The debut collection of poetry from the Opus Kink frontman captures the grimness and beauty of modern urban life.
A birdshit splattered cover heralds ‘Dog Replica’, the debut poetry collection from Angus Rogers, perhaps better known here as the frontman for the grizzly brass punk chaos of Opus Kink. The cover is a suitable invitation, abject and grim of course, yet still suggestive of something sublime, with its almost abstract expressionist framing. Angus’ morbid fascinations, suggested in his lyricism, are given time here to crawl out for inspection. It has been suggested that Angus’ work is obsessed with death, but it seems this obsession functions primarily as a means to invigorate existence. As his ‘gory waiter’ would have it, “death is simply the best garnish for life”.
Space to Breathe, Space to Fester
“It seems a shame to bring the mood down, but I’m gonna fucking do it anyway”. This was Angus’ introduction to his own musical set, which closed the launch night for the book at the Heavenly Social last November. On this occasion, a set of readings and a set of songs from Angus bookended complimentary poetry performances. The fan of a songwriter cannot help but initially approach their poetry in relation to their lyricism. In Angus’ case, this situation provides fruitful, with his poetry suggesting a similar tone and atmosphere to a lyricism that can function as a primer for it. As such, the dark, writerly Americana of ‘Painted Bird’ seemed an appropriate endnote for a night built around showcasing his poetry.
Dog Replica also puts meat on the bones of the subject matter that defines Opus Kink’s music. The virile filth that bonds their limited discography might appear gratuitous in its musical setting, might be seen as simply an incitement to the ritualistic debasement of launching pints and aggressively moshing. Here, however, we see the potential for greater literary depth in the chosen subject matter, which is given a little more space to breathe, or fester, as appropriate.
Although it is easy to recourse here to the language of ‘festering’, these poems should not be dismissed as scoring points off of the repulsive. It is more that an awareness of these elements defines Angus’ relationship to everything, and indeed sharpens his more beautiful observations. ‘Azrael’ comments on its own string of imagery in clarification of the position that, “It’s wonderful until you stick your head into it and then it’s something else”.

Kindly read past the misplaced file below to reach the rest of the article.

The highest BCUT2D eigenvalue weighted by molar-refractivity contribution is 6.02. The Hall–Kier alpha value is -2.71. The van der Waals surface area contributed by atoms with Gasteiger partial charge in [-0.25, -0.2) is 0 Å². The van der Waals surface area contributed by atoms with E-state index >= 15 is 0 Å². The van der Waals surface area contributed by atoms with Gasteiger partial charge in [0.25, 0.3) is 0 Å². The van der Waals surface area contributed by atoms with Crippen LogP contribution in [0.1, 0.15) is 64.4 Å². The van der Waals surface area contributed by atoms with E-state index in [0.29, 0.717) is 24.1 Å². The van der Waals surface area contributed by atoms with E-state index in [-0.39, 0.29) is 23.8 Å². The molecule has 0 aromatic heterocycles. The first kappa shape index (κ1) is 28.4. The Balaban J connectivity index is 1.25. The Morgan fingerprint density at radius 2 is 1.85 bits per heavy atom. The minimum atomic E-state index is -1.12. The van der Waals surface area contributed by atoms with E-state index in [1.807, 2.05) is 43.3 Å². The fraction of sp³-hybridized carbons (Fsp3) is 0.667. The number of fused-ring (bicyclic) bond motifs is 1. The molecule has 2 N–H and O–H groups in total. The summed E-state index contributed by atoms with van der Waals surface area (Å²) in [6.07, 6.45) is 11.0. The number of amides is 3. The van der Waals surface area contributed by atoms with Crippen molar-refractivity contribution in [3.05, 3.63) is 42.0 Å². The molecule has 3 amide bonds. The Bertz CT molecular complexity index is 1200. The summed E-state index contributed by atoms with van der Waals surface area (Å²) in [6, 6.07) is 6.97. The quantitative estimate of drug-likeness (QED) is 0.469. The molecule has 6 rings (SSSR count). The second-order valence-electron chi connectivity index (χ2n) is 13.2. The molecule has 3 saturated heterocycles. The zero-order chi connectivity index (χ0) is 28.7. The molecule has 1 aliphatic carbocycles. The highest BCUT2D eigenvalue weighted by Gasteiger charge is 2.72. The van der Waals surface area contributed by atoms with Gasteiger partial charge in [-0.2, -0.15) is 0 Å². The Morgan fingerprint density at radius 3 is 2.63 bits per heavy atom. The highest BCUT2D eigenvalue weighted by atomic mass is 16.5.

On Death and George Tavern Guinness
Behind a veneer of gothic language and literary timelessness, Dog Replica is decidedly contemporary, and Angus’ work draws its unique personality from this synthesis of influences. Modern references are sprinkled without gratuity, as in ‘Filthy in the Style’, a festival season lament. Airpods are abstracted as an ‘earpiece’, ‘phone signal’ takes on a crucial dramatic importance. While they wonder at the absolute, and grapple with mortality, at heart these are poems to be washed down with a £6 Guinness at The George Tavern.
The influence of London’s music scene runs into the production of this book by Toothgrinder Press and the Brothers Green, of whom Ned is the lead singer of Legss. Angus initially met Ned on the poetry circuit, but their association has deepened with the development of each of their bands, often mentioned in the same breath, and found on the same playlists and billings. A certain creative intimacy clearly shaped the presentation of these works, which speak of a shared response to 2020s London, seeking out transcendence and beauty in the grimmest of situations. William Green frames the twenty-one poems among shit-smeared Bruegels, cultish symbols and dramatic black and white photos that capture not only the tone of the poetry but also that of what no one involved would want me to call Angus’ brand. As a collection, Dog Replica speaks not only of Angus’ individual ideas and influences, but also the circles of artists, poets and musicians in which he moves.
‘If you build it, they will come’
The Dog Replica launch night was celebratory, not only of Angus’ work, but also the poetry community that he has helped to foster in London. The lineup featured a string of poets whose work and styles I have grown to recognise through my own regular attendance at Blue Shout, the Peckham-based open mic night Angus runs, as well as its Bermondsey sibling Gobjaw. These occasions are always impressive for the quality and range of work on offer, as well as for the open-minded community spirit they encourage. Angus will always rush to stem any suggestion of his having any kind of impresario-like influence over Blue Shout’s success, citing instead an attitude of, ‘If you build it, they will come’. Yet there is a lot to be said for the value of his hosting, which maintains an encouraging energy and deflects from the occasion ever taking itself too seriously. That the book and its launch party were such a success is a direct result of the likes of Angus and what they have given to the city’s poetry community.
As such, Dog Replica is a living artefact of London’s creative underground. I first heard many of these poems at Blue Shout and can still imagine Angus’ voice as I read them. Its formal style is rooted in an ethos forged between the city’s poetry and music scenes. Its audience has been cultivated and expanded through the wonderfully accessible channels of open mics, zines and affordable gigs. The writing itself is intense and eloquent, rendering our shared moment in timeless literary traditions. Yet perhaps the greater joy, at least for those of us with access to it today, is that a work like can exist on its own insistent terms. Like the eponymous dog, it leans, “Into the mountain of shit, That keeps our lives clean”, equally fascinated and horrified, but ultimately galvanised by it.